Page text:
e busy in the WannaCry ransomware menace, two separate data breaches have been reported, one in DocuSign, a major provider of electronic signature technology, and another in BELL, Canada’s largest telecommunications company.
Canadian mobile phone, TV, and internet service provider Bell on Monday confirmed that the company had been hit by an unknown hacker who has managed to access its customer information illegally.
In a brief statement released by Bell Canada, the company said an unknown hacker managed to have his hands on data of millions of Bell customers.
However, the company did not mention the compromised customer details stolen in the hack were pulled from which particular service.
The company said email addresses, names and telephone numbers of its customers had been accessed in the breach.
Bell confirmed the hack and said the unknown hacker has managed to gain access to information on nearly 2 million customers.
“The illegally accessed information contains approximately 1.9 million active email addresses and approximately 1,700 names and active phone numbers,” the company said.
However, Bell assured its customers that there’s no indication of hacker’s access to “financial, password or other sensitive personal information,” and that the incident is not linked to the global WannaCry ransomware attacks.
The incident seems to be an extortion attempt by a hacker or group of hackers who posted some of the stolen data of Bell Canada customers online and threatened to leak more data if the company fails to cooperate.
“We are releasing a significant portion of Bell.ca’s data due to the fact that they have failed to [co-operate] with us,” reads a post on PasteBin published Monday afternoon, several hours before Bell Canada released its apology.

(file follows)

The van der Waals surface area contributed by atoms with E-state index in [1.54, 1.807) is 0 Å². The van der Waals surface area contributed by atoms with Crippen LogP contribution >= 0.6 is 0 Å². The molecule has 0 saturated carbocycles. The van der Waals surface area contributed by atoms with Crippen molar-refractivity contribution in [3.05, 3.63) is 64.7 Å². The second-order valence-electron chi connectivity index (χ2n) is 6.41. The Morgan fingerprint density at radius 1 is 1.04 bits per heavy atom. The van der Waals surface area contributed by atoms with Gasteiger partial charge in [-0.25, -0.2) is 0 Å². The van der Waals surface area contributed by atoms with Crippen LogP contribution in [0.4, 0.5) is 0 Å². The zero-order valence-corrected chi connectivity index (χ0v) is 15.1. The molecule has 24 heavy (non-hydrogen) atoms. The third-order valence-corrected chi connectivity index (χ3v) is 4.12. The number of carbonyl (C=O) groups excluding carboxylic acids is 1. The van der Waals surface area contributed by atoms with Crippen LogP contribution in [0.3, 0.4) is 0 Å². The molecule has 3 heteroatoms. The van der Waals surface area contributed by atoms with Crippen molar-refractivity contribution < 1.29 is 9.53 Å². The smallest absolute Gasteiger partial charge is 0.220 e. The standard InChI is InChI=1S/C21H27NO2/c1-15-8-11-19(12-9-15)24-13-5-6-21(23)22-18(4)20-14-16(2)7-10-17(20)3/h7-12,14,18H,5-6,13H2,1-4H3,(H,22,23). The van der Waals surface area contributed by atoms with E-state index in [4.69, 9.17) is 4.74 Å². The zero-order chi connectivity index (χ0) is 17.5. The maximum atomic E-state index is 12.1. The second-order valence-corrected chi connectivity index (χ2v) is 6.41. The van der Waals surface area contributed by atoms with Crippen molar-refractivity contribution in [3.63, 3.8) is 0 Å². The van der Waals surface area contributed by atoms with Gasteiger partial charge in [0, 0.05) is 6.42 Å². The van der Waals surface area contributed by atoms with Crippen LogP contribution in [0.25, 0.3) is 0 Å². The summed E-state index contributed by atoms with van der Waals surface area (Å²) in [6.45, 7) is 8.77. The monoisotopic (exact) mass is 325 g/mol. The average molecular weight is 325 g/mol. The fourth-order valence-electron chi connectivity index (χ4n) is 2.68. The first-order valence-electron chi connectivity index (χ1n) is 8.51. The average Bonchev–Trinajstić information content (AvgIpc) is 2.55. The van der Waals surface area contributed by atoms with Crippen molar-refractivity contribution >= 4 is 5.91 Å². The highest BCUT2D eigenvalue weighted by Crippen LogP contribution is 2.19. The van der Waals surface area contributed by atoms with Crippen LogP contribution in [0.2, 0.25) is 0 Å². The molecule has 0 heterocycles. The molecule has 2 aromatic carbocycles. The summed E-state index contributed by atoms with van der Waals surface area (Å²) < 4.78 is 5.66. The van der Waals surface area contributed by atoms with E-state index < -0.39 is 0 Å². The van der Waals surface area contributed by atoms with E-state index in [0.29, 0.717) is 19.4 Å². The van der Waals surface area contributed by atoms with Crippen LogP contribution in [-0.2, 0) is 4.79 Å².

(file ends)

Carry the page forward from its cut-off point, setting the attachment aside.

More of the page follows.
“This shows how Bell doesn’t care for its [customers’] safety and they could have avoided this public announcement… Bell, if you don’t [co-operate], more will leak :).”
There is still no explanation for who is behind the extortion demand or what sort of cooperation the hackers were seeking for, but it appears Bell Canada refused to pay the ransom demand.
However, this information remains unconfirmed.
What is Bell Canada doing? The Canada’s largest telecommunication said the company is working with the Canadian law enforcement authorities to figure out who was responsible for the attack.
“We apologize to Bell customers for this situation and are contacting those affected directly,” the company said.
“Bell took immediate steps to secure affected systems. The company has been working closely with the RCMP cyber crime unit in its investigation and has informed the Office of the Privacy Commissioner.”
While Bell Canada believes there is “minimal risk involved for those affected” by the attack, having access to customer information, including email addresses, names and/or telephone numbers, opens the opportunity for targeted phishing attacks to customers.
So, users should particularly be alert of any phishing email, which are usually the next step of cyber criminals after a breach to trick users into giving up further details like financial information.
For the obvious reasons, all Bell Canada customers are highly recommended to change their passwords as soon as possible.